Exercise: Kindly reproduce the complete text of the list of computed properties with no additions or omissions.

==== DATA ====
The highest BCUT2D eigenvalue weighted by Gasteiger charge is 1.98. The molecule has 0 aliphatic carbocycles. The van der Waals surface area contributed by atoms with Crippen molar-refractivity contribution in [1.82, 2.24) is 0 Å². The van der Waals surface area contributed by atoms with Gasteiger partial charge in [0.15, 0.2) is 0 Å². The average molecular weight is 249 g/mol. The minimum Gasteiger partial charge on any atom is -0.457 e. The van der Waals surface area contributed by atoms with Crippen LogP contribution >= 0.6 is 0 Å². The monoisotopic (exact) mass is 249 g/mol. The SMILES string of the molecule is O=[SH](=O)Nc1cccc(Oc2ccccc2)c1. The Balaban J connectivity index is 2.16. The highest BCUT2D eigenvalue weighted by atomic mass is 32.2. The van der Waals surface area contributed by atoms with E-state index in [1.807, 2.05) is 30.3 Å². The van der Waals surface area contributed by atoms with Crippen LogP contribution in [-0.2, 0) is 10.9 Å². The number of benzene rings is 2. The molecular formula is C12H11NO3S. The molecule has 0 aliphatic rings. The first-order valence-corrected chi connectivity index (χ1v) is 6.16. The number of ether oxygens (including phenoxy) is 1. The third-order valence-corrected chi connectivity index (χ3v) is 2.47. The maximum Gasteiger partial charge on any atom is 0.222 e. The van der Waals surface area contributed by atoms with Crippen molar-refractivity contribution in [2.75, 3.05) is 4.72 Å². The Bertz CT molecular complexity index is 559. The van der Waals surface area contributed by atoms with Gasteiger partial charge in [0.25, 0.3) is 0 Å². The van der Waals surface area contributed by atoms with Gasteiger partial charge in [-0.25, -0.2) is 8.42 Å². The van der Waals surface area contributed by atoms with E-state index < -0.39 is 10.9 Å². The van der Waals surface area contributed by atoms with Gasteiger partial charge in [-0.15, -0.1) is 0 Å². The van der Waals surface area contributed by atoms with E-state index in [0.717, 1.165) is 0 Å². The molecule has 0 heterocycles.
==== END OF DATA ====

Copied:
The highest BCUT2D eigenvalue weighted by Gasteiger charge is 1.98. The molecule has 0 aliphatic carbocycles. The van der Waals surface area contributed by atoms with Crippen molar-refractivity contribution in [1.82, 2.24) is 0 Å². The van der Waals surface area contributed by atoms with Gasteiger partial charge in [0.15, 0.2) is 0 Å². The average molecular weight is 249 g/mol. The minimum Gasteiger partial charge on any atom is -0.457 e. The van der Waals surface area contributed by atoms with Crippen LogP contribution >= 0.6 is 0 Å². The monoisotopic (exact) mass is 249 g/mol. The SMILES string of the molecule is O=[SH](=O)Nc1cccc(Oc2ccccc2)c1. The Balaban J connectivity index is 2.16. The highest BCUT2D eigenvalue weighted by atomic mass is 32.2. The van der Waals surface area contributed by atoms with E-state index in [1.807, 2.05) is 30.3 Å². The van der Waals surface area contributed by atoms with Crippen LogP contribution in [-0.2, 0) is 10.9 Å². The number of benzene rings is 2. The molecular formula is C12H11NO3S. The molecule has 0 aliphatic rings. The first-order valence-corrected chi connectivity index (χ1v) is 6.16. The number of ether oxygens (including phenoxy) is 1. The third-order valence-corrected chi connectivity index (χ3v) is 2.47. The maximum Gasteiger partial charge on any atom is 0.222 e. The van der Waals surface area contributed by atoms with Crippen molar-refractivity contribution in [2.75, 3.05) is 4.72 Å². The Bertz CT molecular complexity index is 559. The van der Waals surface area contributed by atoms with Gasteiger partial charge in [0.25, 0.3) is 0 Å². The van der Waals surface area contributed by atoms with Gasteiger partial charge in [-0.25, -0.2) is 8.42 Å². The van der Waals surface area contributed by atoms with E-state index < -0.39 is 10.9 Å². The van der Waals surface area contributed by atoms with Gasteiger partial charge in [-0.15, -0.1) is 0 Å². The van der Waals surface area contributed by atoms with E-state index in [0.717, 1.165) is 0 Å². The molecule has 0 heterocycles.